Labradoodle - Temperament & Personality

Source: PetWave, Updated on July 16, 2015
Labradoodle

Temperament

Labradoodles are known for their intelligence, level-headedness, affection, sociability and cheerful disposition. Originally a hybrid of a Labrador Retriever and a Standard Poodle, today’s Labradoodles are increasingly multi-generation dogs, which means that both of their parents are Labradoodles, and preferably all of their grandparents, as well. Reputable breeders are taking steps to get the Labradoodle fully recognized by the American Kennel Club and other purebred dog registries. An important part of that process is standardizing the Labradoodle’s unique breed characteristics, including temperament. These dogs should be outgoing but not pushy, self-confident but not aggressive and smart but not overly independent. They are loyal, friendly, eager to please, even-tempered, gentle and kind. This combination of traits makes Labradoodles outstanding service and therapy dogs, as well as terrific family companions. However, it does not make them particularly good watchdogs or guard dogs. Owners should not let their Labradoodle's excessive friendliness overcome a healthy respect for unfamiliar animals. Less sociable dogs may become scared or hostile when a Labradoodle rushes at them in an innocent but exuberant attempt to say: “Hi There! Wanna Play?” Early, consistent training usually is all that is necessary to gently manage a Labradoodle's natural enthusiasm.

Activity Requirements

Labradoodles are energetic, active animals. The larger (standard) variety always does best with regular exercise, including a long daily walk and lots of time and room to run. Some Labradoodle enthusiasts suggest that they get at least 2 hours each day of rigorous activity. This is a water-loving breed, which makes swimming a great exercise option. The smaller Labradoodles usually are quite comfortable living in a small home or apartment setting, provided they get a brisk daily walk and lots of physical attention. When Labradoodles are inactive or left to their own devices for too long, they tend to take out their frustrations on furniture, carpet, walls or landscaping. Despite their cheerful disposition, a bored, idle or ignored Labradoodle can quickly become an unhappy, anxious and destructive Labradoodle.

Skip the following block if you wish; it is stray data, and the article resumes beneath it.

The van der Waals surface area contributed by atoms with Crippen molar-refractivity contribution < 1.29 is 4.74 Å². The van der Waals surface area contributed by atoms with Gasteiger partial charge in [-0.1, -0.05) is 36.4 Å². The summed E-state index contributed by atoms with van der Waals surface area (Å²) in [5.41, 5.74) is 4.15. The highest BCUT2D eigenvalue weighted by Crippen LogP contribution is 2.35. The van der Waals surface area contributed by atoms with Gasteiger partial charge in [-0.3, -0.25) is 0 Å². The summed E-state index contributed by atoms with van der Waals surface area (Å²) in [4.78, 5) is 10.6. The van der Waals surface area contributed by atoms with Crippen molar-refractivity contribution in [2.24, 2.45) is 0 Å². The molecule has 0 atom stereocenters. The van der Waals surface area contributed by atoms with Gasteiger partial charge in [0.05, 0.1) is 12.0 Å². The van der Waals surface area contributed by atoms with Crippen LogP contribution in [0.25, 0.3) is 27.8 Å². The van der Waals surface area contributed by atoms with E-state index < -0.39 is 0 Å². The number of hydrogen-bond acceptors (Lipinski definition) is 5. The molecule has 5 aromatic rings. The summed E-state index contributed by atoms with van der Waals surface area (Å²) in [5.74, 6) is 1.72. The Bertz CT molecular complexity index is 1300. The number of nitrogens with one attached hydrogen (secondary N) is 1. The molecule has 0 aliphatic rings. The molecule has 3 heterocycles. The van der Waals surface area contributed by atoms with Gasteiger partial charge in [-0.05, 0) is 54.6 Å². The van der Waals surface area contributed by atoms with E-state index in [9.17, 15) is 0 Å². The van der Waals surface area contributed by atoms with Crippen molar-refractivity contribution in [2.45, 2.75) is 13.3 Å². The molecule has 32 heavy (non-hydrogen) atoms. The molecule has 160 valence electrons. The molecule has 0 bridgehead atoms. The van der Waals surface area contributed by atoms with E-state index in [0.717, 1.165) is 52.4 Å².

Trainability

Labradoodles are highly intelligent dogs that usually are a breeze to train. They quickly learn standard obedience commands, such as sit, down, come and stay. This breed thrives on being mentally and physically engaged. They love playing and interacting with people and other dogs, especially in games involving chase, fetch or hide-and-seek. Labradoodles seem to enjoy participating in competitive canine activities, such as flyball, agility and obedience. They cannot yet participate in activities sanctioned by the American Kennel Club. However, there are many hobby dog clubs that owners can hook up with. As with almost any breed, a Labradoodle’s socialization and training should start at an early age and continue throughout its life. Some will benefit from an occasional refresher course.

Behavioral Traits

Labradoodles share a love of water with their field Labrador and Poodle ancestors and often will enter water without prompting. Because so many Labradoodles in the United States are first-generation hybrids, littermates may not share the same behavioral traits. There are few reliable, or reliably reproducible, breed-specific generalizations that can be made about the Labradoodle, other than it is a very smart, friendly, affectionate, loyal, trainable and patient breed. Like Labs, they tend to chew when bored and enjoy chewing on bones and playing with toys whether bored or not. Most Labradoodles like to jump on furniture and into their owners' laps, so prospective owners should be prepared to do lots of training if this behavior is not acceptable. Labradoodles are vigorous diggers. They can quickly rearrange a yard’s landscape and create a perfect start for an in-ground swimming pool. Labradoodles crave attention; they are not ideal dogs for people who work long hours or spend lots of time away from home. Labradoodles that do not receive enough affection or physical activity tend to bark excessively, which can annoy neighbors and owners alike.

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